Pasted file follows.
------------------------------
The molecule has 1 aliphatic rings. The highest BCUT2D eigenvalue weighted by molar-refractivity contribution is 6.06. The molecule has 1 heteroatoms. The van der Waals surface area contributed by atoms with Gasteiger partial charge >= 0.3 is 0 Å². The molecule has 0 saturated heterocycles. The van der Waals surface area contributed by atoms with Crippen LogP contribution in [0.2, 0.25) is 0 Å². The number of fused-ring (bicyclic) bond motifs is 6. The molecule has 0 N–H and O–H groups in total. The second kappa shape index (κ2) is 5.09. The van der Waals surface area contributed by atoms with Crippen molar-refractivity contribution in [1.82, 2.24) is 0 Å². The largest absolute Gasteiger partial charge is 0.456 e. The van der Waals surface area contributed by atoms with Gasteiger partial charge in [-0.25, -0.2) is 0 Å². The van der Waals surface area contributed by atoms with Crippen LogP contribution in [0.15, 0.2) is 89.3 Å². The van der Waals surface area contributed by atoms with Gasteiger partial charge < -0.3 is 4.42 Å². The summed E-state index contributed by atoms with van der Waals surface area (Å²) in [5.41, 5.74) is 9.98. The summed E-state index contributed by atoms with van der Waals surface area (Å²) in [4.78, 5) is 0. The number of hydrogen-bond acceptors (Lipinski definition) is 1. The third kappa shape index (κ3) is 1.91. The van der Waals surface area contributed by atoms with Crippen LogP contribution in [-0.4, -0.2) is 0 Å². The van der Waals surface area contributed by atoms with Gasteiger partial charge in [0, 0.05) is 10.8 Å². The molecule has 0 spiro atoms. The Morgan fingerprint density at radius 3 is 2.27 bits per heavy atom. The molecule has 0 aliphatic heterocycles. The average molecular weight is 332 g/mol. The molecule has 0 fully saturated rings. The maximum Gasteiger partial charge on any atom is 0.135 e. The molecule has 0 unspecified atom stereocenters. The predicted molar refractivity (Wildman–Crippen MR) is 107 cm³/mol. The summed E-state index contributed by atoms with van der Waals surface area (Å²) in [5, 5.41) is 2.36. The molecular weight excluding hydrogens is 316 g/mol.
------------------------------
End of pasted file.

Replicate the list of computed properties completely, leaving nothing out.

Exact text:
The molecule has 1 aliphatic rings. The highest BCUT2D eigenvalue weighted by molar-refractivity contribution is 6.06. The molecule has 1 heteroatoms. The van der Waals surface area contributed by atoms with Gasteiger partial charge >= 0.3 is 0 Å². The molecule has 0 saturated heterocycles. The van der Waals surface area contributed by atoms with Crippen LogP contribution in [0.2, 0.25) is 0 Å². The number of fused-ring (bicyclic) bond motifs is 6. The molecule has 0 N–H and O–H groups in total. The second kappa shape index (κ2) is 5.09. The van der Waals surface area contributed by atoms with Crippen molar-refractivity contribution in [1.82, 2.24) is 0 Å². The largest absolute Gasteiger partial charge is 0.456 e. The van der Waals surface area contributed by atoms with Gasteiger partial charge in [-0.25, -0.2) is 0 Å². The van der Waals surface area contributed by atoms with Crippen LogP contribution in [0.15, 0.2) is 89.3 Å². The van der Waals surface area contributed by atoms with Gasteiger partial charge < -0.3 is 4.42 Å². The summed E-state index contributed by atoms with van der Waals surface area (Å²) in [5.41, 5.74) is 9.98. The summed E-state index contributed by atoms with van der Waals surface area (Å²) in [4.78, 5) is 0. The number of hydrogen-bond acceptors (Lipinski definition) is 1. The third kappa shape index (κ3) is 1.91. The van der Waals surface area contributed by atoms with Crippen LogP contribution in [-0.4, -0.2) is 0 Å². The van der Waals surface area contributed by atoms with Gasteiger partial charge in [0, 0.05) is 10.8 Å². The molecule has 0 spiro atoms. The Morgan fingerprint density at radius 3 is 2.27 bits per heavy atom. The molecule has 0 aliphatic heterocycles. The average molecular weight is 332 g/mol. The molecule has 0 fully saturated rings. The maximum Gasteiger partial charge on any atom is 0.135 e. The molecule has 0 unspecified atom stereocenters. The predicted molar refractivity (Wildman–Crippen MR) is 107 cm³/mol. The summed E-state index contributed by atoms with van der Waals surface area (Å²) in [5, 5.41) is 2.36. The molecular weight excluding hydrogens is 316 g/mol.